Thursday, March 4, 2021

#sol21 March 4 So Many Books, So Little Time

"We like to hop on top of pop," she said laughing as I thought of the many emergent readers, over many years who eagerly devoured Suess's predictable texts and powerful rhymes on their way to wide reading of more substantial texts.

"We are in a book," he read laughing as I thought of the many emergent readers over many years who eagerly devoured Mo Willems predictable dialogue.

As I read about banning of Seuss's books this week, I thought about making the best choices for our students. So Many Books, So Little Time.  Admittedly, Seuss was not writing for diversity. His first books merged parts of animals into strange creatures that emerged from growing up as the  always busy sketching son of a zookeeper a century ago. Some of the images in To Think I Saw It On Mulberry Street (1937) and If I Ran the Zoo (1950), are not acceptable today.  Yet, his gift to generations of young readers is worthy of note, and Hop on Pop might still be worthy of a spot on the library shelf.

There are So Many Books, old, new, and in between and So Little Time that parents and teachers must always look critically at book choices pointing out, as we share, copyright dates, words of caution and explanations about books that depict life different from today. 

  • The Ugly Duckling? He's really just different! 
  • Danny and the Dinosaur? Clotheslines? Drug stores? Animals in cages?
  • The Night Before Christmas?  "The stump of a pipe he held tight in his teeth....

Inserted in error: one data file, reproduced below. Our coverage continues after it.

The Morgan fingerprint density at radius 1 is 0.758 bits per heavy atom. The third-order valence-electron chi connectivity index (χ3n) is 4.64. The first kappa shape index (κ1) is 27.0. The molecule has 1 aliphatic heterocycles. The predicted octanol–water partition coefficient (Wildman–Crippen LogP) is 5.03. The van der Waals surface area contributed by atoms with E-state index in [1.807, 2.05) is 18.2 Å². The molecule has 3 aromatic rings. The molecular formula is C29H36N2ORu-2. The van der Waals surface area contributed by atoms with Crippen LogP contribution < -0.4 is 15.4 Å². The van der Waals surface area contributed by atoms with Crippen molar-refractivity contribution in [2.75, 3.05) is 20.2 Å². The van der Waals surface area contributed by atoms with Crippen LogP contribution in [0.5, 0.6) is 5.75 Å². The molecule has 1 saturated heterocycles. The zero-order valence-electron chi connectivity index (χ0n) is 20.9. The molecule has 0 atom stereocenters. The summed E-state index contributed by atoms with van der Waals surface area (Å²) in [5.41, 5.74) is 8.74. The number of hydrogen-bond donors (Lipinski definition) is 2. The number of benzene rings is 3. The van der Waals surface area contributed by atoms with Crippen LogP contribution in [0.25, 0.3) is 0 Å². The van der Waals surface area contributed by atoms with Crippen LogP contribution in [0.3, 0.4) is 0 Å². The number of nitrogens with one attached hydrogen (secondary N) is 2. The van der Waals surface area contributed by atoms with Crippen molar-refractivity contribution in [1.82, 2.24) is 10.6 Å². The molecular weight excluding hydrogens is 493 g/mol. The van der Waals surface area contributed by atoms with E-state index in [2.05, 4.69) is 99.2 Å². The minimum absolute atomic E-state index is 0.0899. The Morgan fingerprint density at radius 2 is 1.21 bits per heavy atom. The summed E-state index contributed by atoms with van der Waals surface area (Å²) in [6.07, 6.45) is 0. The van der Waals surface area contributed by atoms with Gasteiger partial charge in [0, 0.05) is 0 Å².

• So Many Books...
I, for one, am not opting to abandon Suess, Anderson, Hoff  or Moore entirely; however, I use all older texts with explanation of society as it was at the time the book was written and the timeliness of it's message that has kep the book on shelves. 
I, for one, am opting to embrace (Mo Willems, Jonathon London, Dav Pilkey.......) the many books that support that respect diversity and embrace the similarities and differences in our society as well as the needs of young readers, because there are So Many Books and So Little Time.....


dianelisa2 said...

I agree with you. It's great to surround our students with books about human diversity and inclusion, but some of the classic children's writers don't do that. Instead of banning the politically incorrect books, it is wise to present the older texts in context, as you do.

Glenda Funk said...

This topic consumed me yesterday. Long story. Anyway, I haven’t heard about schools banning Seuss. What I’ve seen is ceasing publishing of six of his books and districts taking away his privileged position in Read Across America. I’m all for that. Maybe in times libraries will weed the books as they do others w/ low circulation. I think about Seuss the way I think about Huck Finn. I stopped teaching that book because it does cause students trauma and harm. Teens can articulate this better that young children. I replaced Huck w/ Kindred, a very good decision. Teachers must always ask what they’re trying to accomplish w/ a book and whether it’s the best choice for that objective.

Laura Arnhold said...

I agree as well! I actually posted about this on my blog this week as well. Presenting older texts in context is what it's all about and you're right there are so many amazing books available that embrace diversity and inclusion!